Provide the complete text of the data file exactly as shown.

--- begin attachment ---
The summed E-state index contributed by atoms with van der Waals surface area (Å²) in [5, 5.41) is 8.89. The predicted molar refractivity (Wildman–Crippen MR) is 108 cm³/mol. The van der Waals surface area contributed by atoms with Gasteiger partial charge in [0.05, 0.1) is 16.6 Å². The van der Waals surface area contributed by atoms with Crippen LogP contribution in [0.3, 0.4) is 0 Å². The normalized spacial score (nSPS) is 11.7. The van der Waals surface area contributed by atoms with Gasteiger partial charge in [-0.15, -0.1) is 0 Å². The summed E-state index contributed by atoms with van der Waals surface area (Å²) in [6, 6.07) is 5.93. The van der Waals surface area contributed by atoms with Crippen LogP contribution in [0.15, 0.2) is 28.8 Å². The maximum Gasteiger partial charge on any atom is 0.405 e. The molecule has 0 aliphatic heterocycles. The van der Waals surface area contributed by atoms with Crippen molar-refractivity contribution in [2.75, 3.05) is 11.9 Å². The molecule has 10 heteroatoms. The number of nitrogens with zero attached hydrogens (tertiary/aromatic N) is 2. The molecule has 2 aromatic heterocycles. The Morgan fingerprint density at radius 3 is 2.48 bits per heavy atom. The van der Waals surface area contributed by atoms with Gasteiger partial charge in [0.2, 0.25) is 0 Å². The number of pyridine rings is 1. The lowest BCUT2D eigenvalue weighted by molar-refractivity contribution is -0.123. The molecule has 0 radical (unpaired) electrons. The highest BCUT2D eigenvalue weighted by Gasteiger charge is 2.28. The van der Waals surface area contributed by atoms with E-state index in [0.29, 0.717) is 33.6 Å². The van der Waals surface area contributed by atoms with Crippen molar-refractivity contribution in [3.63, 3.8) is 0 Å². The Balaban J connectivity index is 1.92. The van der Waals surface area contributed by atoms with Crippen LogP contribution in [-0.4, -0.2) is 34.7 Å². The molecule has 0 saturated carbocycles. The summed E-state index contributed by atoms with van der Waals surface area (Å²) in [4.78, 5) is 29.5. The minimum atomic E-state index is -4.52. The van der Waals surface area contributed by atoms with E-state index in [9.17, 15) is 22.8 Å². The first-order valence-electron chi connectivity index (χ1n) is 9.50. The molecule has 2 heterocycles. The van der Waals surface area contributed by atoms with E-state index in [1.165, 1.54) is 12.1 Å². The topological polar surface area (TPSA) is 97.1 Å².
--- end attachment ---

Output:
The summed E-state index contributed by atoms with van der Waals surface area (Å²) in [5, 5.41) is 8.89. The predicted molar refractivity (Wildman–Crippen MR) is 108 cm³/mol. The van der Waals surface area contributed by atoms with Gasteiger partial charge in [0.05, 0.1) is 16.6 Å². The van der Waals surface area contributed by atoms with Crippen LogP contribution in [0.3, 0.4) is 0 Å². The normalized spacial score (nSPS) is 11.7. The van der Waals surface area contributed by atoms with Gasteiger partial charge in [-0.15, -0.1) is 0 Å². The summed E-state index contributed by atoms with van der Waals surface area (Å²) in [6, 6.07) is 5.93. The van der Waals surface area contributed by atoms with Crippen LogP contribution in [0.15, 0.2) is 28.8 Å². The maximum Gasteiger partial charge on any atom is 0.405 e. The molecule has 0 aliphatic heterocycles. The van der Waals surface area contributed by atoms with Crippen molar-refractivity contribution in [2.75, 3.05) is 11.9 Å². The molecule has 10 heteroatoms. The number of nitrogens with zero attached hydrogens (tertiary/aromatic N) is 2. The molecule has 2 aromatic heterocycles. The Morgan fingerprint density at radius 3 is 2.48 bits per heavy atom. The van der Waals surface area contributed by atoms with Gasteiger partial charge in [0.2, 0.25) is 0 Å². The number of pyridine rings is 1. The lowest BCUT2D eigenvalue weighted by molar-refractivity contribution is -0.123. The molecule has 0 radical (unpaired) electrons. The highest BCUT2D eigenvalue weighted by Gasteiger charge is 2.28. The van der Waals surface area contributed by atoms with E-state index in [0.29, 0.717) is 33.6 Å². The van der Waals surface area contributed by atoms with Crippen molar-refractivity contribution in [3.63, 3.8) is 0 Å². The Balaban J connectivity index is 1.92. The van der Waals surface area contributed by atoms with Crippen LogP contribution in [-0.4, -0.2) is 34.7 Å². The molecule has 0 saturated carbocycles. The summed E-state index contributed by atoms with van der Waals surface area (Å²) in [4.78, 5) is 29.5. The minimum atomic E-state index is -4.52. The van der Waals surface area contributed by atoms with E-state index in [9.17, 15) is 22.8 Å². The first-order valence-electron chi connectivity index (χ1n) is 9.50. The molecule has 2 heterocycles. The van der Waals surface area contributed by atoms with E-state index in [1.165, 1.54) is 12.1 Å². The topological polar surface area (TPSA) is 97.1 Å².